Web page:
Coastal Commission OKs Protections For Seals At Children's Pool In La Jolla
Action bans the public from the beach during harbor seal pupping season
The California Coastal Commission voted unanimously Thursday to keep people off the beach at the Children's Pool in La Jolla during the harbor seal pupping season.
People would be banned from the beach annually from Dec. 15 to May 15, when the seals are giving birth and weaning their young. The commission limited the seasonal closure to a five-year period.
Over those five years, the commission asked San Diego city officials to analyze the quality of sand and water and consider the possibility of an access ramp to the beach for people who are disabled.
"It's a very balanced compromise that protects this natural resource that's a unique environment," said Adrian Kwiatkowski, executive director of the Seal Conservancy of San Diego.
It's the only seal birthing area south of Ventura County in California, he said, which makes it special for San Diego.
"As we all know, people go to see the seals, and take their friends and family to see the seals. And you'll still be able to do that from the sidewalk or from the sea wall," Kwiatkowski said.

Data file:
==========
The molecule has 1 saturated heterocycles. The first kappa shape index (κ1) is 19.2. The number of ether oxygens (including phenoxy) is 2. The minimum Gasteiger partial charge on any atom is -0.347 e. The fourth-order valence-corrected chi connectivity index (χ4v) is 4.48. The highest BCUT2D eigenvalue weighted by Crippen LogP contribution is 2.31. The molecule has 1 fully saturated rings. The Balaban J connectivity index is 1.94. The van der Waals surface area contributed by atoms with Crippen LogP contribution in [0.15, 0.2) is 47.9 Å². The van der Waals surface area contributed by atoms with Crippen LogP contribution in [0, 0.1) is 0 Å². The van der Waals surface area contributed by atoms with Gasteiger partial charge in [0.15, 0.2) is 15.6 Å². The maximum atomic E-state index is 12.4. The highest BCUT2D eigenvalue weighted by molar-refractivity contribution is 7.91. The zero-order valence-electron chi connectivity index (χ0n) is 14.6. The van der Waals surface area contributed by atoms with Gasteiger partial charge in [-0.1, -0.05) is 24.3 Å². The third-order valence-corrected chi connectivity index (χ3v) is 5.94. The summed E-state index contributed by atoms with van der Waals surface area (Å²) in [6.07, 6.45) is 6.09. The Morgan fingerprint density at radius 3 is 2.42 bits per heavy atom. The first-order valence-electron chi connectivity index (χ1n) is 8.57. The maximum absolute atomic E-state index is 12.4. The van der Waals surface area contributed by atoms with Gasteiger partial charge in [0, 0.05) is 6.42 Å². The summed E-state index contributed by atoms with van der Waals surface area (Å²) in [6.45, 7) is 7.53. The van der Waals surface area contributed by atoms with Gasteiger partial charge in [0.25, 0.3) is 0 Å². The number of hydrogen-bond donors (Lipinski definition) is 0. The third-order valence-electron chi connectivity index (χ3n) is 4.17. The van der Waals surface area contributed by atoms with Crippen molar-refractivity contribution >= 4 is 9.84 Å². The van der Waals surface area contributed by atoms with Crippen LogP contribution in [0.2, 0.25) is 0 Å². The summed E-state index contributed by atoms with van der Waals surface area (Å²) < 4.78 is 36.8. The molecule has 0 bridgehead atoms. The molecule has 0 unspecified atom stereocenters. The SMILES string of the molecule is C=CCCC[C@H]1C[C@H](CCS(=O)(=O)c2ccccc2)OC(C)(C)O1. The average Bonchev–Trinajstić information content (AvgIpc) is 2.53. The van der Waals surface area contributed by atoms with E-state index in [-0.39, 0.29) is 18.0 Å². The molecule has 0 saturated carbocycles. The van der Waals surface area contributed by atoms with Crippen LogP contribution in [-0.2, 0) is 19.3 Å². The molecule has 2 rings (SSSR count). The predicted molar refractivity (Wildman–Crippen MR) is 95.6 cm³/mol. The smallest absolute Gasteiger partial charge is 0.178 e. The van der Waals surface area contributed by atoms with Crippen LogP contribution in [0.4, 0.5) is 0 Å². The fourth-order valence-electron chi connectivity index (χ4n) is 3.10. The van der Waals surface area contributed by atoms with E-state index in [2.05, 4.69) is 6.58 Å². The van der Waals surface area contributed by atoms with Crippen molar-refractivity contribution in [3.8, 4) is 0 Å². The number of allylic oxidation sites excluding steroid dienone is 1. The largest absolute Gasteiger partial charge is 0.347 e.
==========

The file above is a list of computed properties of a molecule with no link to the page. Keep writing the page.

San Diego Councilwoman Sherri Lightner, who represents the area, opposed the commission's decision.
"It's an extremely dangerous precedent because that has had the public physical access there for well over 100 years," Lightner said. "I mean, there's a reason it was chosen for the development of Children's Pool there."
The San Diego City Council voted in February to ban people from the beach during the seal pupping season, but the action needed final approval from the Coastal Commission.
The new rules are more restrictive than the current rope barrier, which has been a point of contention for years. In April 2013, a Superior Court judge ruled the rope barrier should stay up year-round to protect the seals from curious beach-goers. The Coastal Commission and the San Diego City Council supported the year-round rope barrier.
Supporters of animal protection have clashed often with beach-access advocates over the seals. A city staff report says that municipal and other laws against animal abuse have not prevented harassment of the seals.
Last year, then-Mayor Bob Filner issued an emergency order to close the Children's Pool following sunset after a "seal cam" captured video that appeared to show people harassing the seals.
The sea wall at the Children's Pool was built in 1931, shielding the beach from crashing waves. Shortly after, it was deeded to the city as recreational area for families to enjoy. By the 1990s, seals had started taking over the beach, and it's been a source of controversy ever since.
Those against the new regulations include the La Jolla Community Planning Association.
The restrictions approved by the Coastal Commission will take effect at the start of the next pupping season in December.